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College friends land ‘dream’ windfarm job together after more than 60 rejections

PUBLISHED: 15:36 21 February 2020 | UPDATED: 16:27 21 February 2020

Global Wind Services’ first apprentices Alfie Leonard, right, and Ethan Talbot, get down to the hard work condensing two years’ study into one at East Coast College before for a year in industry with Global Wind Services. Photo: Deryn Corbett, East Coast College.

Global Wind Services’ first apprentices Alfie Leonard, right, and Ethan Talbot, get down to the hard work condensing two years’ study into one at East Coast College before for a year in industry with Global Wind Services. Photo: Deryn Corbett, East Coast College.

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After being rejected from more than 60 job applications between them, two young men are celebrating after finally getting their dream jobs together.

Pictured (left to right): Katy Cassidy, apprenticeship and training manager at East Coast College, Ethan Talbot, apprentice, Chris Varley GWS resource manager, Iain Webster, GWS inspection technical manager, Alfie and Susan Falch-Lovesey, Vattenfall’s Local Liaison Officer and Skills Champion. Photo: Deryn Corbett, East Coast College.Pictured (left to right): Katy Cassidy, apprenticeship and training manager at East Coast College, Ethan Talbot, apprentice, Chris Varley GWS resource manager, Iain Webster, GWS inspection technical manager, Alfie and Susan Falch-Lovesey, Vattenfall’s Local Liaison Officer and Skills Champion. Photo: Deryn Corbett, East Coast College.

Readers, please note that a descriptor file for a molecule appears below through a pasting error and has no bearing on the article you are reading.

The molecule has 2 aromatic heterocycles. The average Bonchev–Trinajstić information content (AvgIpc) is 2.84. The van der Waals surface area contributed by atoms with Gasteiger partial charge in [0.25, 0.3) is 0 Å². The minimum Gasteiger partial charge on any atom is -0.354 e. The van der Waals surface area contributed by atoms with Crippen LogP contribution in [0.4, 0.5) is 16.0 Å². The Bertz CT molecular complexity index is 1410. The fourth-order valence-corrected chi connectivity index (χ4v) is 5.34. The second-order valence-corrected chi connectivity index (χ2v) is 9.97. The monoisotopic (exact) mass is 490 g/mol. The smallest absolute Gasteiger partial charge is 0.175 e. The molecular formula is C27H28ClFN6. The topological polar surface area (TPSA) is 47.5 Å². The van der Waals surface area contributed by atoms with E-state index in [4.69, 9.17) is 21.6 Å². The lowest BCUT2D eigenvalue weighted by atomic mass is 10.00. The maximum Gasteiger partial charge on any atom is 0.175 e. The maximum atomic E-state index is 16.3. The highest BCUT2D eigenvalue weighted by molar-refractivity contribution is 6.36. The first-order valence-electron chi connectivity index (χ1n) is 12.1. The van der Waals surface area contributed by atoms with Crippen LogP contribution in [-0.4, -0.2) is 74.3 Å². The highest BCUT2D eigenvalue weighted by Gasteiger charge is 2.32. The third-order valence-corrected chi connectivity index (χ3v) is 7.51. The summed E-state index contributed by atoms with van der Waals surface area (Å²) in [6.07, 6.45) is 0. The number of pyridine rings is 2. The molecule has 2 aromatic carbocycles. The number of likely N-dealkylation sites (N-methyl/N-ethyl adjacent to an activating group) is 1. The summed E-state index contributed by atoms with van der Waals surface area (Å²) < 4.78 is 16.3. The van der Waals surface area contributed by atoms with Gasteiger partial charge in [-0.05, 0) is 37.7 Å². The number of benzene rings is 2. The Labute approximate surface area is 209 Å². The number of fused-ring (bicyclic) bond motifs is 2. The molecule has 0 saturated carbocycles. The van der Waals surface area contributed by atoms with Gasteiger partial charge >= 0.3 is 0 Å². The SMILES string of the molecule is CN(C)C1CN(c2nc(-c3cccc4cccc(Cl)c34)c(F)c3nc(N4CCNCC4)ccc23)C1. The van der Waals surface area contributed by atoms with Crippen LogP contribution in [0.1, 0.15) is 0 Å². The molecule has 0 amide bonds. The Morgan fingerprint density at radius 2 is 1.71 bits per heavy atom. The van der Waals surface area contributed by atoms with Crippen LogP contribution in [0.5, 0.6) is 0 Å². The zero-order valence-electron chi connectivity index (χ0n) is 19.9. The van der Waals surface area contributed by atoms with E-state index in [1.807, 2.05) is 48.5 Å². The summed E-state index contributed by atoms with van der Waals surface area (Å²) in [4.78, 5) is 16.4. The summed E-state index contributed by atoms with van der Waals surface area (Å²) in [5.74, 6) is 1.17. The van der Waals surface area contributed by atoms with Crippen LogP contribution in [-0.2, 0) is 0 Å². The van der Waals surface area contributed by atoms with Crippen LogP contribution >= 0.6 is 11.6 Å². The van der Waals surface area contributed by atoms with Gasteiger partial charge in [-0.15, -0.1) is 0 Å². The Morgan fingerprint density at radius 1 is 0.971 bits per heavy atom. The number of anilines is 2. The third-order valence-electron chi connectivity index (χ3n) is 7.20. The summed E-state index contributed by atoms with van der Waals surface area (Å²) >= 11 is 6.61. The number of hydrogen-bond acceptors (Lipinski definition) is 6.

19-year-old Alfie Leonard and 17-year-old Ethan Talbot became close friends while studying electrical engineering at East Coast College.

The two friends were excited as they finished their courses to begin looking for jobs, but began to lose hope after they were both rejected from more than 30 local apprenticeships.

However Mr Leonard, from Gorleston, and Mr Talbot, from Beccles, are reaping the benefits of perseverance after they were both accepted as two of the first ever global wind farming apprentices for a prestigious energy firm.

The boys say they have had their "dream start" in the offshore wind industry as they became apprentices with the Global Wind Service (GWS).

The two college friends got their lucky break when they sent in applications to be apprentices at the renewable energy firm which employs 1,000 wind technicians across the globe.

GWS instantly recognised how promising both students were and how talented they would become with training, and offered them both jobs.

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An over the moon Mr Leonard said: "I've always wanted to work offshore. Offshore wind is such a growing industry here."

And Mr Talbot added: "The opportunities to travel the world with your skills are growing all the time."

The two apprentices will spend three years learning engineering and assembly skills alongside the inner workings of turbines at East Coast College's £11.4million energy skills centre in Lowestoft, close to GWS' office at renewables hub OrbisEnergy.

Keen to set up an apprenticeship programme GWS sought advice from Swedish energy group Vattenfall at one of its supply chain events in Norfolk for its Norfolk Vanguard and Norfolk Boreas projects.

Susan Falch-Lovesey, Vattenfall's Local Liaison Officer and Skills Champion, connected the business with East Coast College (ECC), which then worked with the business to adapt a programme to meet GWS' unique needs.

"It is wonderful to work together with Global Wind Service and ECC on a bespoke programme aimed at developing a pipeline of qualified offshore wind technicians for the burgeoning industry off the Norfolk and Suffolk coast," Falch-Lovesy said.

Chris Varley, resource manager for GWS, said the renewable energy industry needed to create its own future workforce so training Alfie and Ethan was the ideal solution.

He said: "Introducing an apprenticeship programme is such a positive step for us as we plan to expand and take on more work. To be growing our own personnel to the standard that we would like them to be makes perfect sense."

Stuart Rimmer, East Coast College principal and chief executive, said: "This is a brilliant example of how collective endeavour through close supply chain working leads to opportunities for local people into high skilled, high paid work"


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